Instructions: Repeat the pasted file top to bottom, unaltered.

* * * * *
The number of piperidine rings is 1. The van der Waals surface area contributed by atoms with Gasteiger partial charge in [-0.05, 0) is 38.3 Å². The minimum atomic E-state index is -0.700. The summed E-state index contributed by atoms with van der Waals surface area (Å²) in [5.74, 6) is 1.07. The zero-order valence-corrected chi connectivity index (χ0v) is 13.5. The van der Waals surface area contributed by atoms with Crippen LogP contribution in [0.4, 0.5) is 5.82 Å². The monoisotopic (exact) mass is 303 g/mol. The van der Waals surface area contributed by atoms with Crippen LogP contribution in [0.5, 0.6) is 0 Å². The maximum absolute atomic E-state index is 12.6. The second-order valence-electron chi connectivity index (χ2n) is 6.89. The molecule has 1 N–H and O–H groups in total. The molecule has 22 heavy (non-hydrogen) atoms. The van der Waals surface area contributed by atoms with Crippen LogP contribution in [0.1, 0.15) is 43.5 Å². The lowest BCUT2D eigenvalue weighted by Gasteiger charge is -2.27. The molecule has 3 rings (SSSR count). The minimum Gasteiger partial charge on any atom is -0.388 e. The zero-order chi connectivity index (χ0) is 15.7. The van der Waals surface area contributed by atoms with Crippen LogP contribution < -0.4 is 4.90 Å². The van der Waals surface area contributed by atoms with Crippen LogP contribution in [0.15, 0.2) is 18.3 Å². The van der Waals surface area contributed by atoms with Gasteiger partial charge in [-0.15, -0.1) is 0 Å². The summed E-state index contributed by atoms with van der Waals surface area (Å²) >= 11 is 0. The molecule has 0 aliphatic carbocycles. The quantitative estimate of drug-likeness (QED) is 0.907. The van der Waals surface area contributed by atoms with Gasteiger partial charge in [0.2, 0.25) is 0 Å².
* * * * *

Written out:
The number of piperidine rings is 1. The van der Waals surface area contributed by atoms with Gasteiger partial charge in [-0.05, 0) is 38.3 Å². The minimum atomic E-state index is -0.700. The summed E-state index contributed by atoms with van der Waals surface area (Å²) in [5.74, 6) is 1.07. The zero-order valence-corrected chi connectivity index (χ0v) is 13.5. The van der Waals surface area contributed by atoms with Crippen LogP contribution in [0.4, 0.5) is 5.82 Å². The monoisotopic (exact) mass is 303 g/mol. The van der Waals surface area contributed by atoms with Crippen LogP contribution in [0.5, 0.6) is 0 Å². The maximum absolute atomic E-state index is 12.6. The second-order valence-electron chi connectivity index (χ2n) is 6.89. The molecule has 1 N–H and O–H groups in total. The molecule has 22 heavy (non-hydrogen) atoms. The van der Waals surface area contributed by atoms with Crippen LogP contribution in [0.1, 0.15) is 43.5 Å². The lowest BCUT2D eigenvalue weighted by Gasteiger charge is -2.27. The molecule has 3 rings (SSSR count). The minimum Gasteiger partial charge on any atom is -0.388 e. The zero-order chi connectivity index (χ0) is 15.7. The van der Waals surface area contributed by atoms with Crippen LogP contribution < -0.4 is 4.90 Å². The van der Waals surface area contributed by atoms with Crippen LogP contribution in [0.15, 0.2) is 18.3 Å². The van der Waals surface area contributed by atoms with Gasteiger partial charge in [-0.15, -0.1) is 0 Å². The summed E-state index contributed by atoms with van der Waals surface area (Å²) >= 11 is 0. The molecule has 0 aliphatic carbocycles. The quantitative estimate of drug-likeness (QED) is 0.907. The van der Waals surface area contributed by atoms with Gasteiger partial charge in [0.2, 0.25) is 0 Å².